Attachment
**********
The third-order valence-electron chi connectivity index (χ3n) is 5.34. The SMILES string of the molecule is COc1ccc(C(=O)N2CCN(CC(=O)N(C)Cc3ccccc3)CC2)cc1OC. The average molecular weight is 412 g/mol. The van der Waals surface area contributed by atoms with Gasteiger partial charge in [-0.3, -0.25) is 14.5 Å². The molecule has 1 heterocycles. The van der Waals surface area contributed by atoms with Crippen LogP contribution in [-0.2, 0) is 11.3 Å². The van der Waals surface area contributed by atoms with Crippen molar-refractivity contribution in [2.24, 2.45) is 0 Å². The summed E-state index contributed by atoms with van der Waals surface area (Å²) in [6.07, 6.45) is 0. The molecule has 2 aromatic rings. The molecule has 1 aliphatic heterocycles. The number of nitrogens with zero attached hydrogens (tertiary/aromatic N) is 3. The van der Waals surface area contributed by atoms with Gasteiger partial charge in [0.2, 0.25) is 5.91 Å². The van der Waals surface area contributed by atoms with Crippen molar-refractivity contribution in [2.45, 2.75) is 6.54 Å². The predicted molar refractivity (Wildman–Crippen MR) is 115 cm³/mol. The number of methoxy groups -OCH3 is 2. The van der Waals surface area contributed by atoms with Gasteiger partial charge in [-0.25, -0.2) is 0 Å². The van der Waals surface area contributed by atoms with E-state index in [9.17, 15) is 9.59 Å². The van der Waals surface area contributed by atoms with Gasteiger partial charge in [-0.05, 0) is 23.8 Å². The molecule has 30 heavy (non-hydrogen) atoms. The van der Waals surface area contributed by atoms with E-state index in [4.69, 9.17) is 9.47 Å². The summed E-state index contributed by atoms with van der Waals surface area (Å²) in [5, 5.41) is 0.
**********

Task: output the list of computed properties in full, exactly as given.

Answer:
The third-order valence-electron chi connectivity index (χ3n) is 5.34. The SMILES string of the molecule is COc1ccc(C(=O)N2CCN(CC(=O)N(C)Cc3ccccc3)CC2)cc1OC. The average molecular weight is 412 g/mol. The van der Waals surface area contributed by atoms with Gasteiger partial charge in [-0.3, -0.25) is 14.5 Å². The molecule has 1 heterocycles. The van der Waals surface area contributed by atoms with Crippen LogP contribution in [-0.2, 0) is 11.3 Å². The van der Waals surface area contributed by atoms with Crippen molar-refractivity contribution in [2.24, 2.45) is 0 Å². The summed E-state index contributed by atoms with van der Waals surface area (Å²) in [6.07, 6.45) is 0. The molecule has 2 aromatic rings. The molecule has 1 aliphatic heterocycles. The number of nitrogens with zero attached hydrogens (tertiary/aromatic N) is 3. The van der Waals surface area contributed by atoms with Gasteiger partial charge in [0.2, 0.25) is 5.91 Å². The van der Waals surface area contributed by atoms with Crippen molar-refractivity contribution in [2.45, 2.75) is 6.54 Å². The predicted molar refractivity (Wildman–Crippen MR) is 115 cm³/mol. The number of methoxy groups -OCH3 is 2. The van der Waals surface area contributed by atoms with Gasteiger partial charge in [-0.25, -0.2) is 0 Å². The van der Waals surface area contributed by atoms with E-state index in [9.17, 15) is 9.59 Å². The van der Waals surface area contributed by atoms with Gasteiger partial charge in [-0.05, 0) is 23.8 Å². The molecule has 30 heavy (non-hydrogen) atoms. The van der Waals surface area contributed by atoms with E-state index in [4.69, 9.17) is 9.47 Å². The summed E-state index contributed by atoms with van der Waals surface area (Å²) in [5, 5.41) is 0.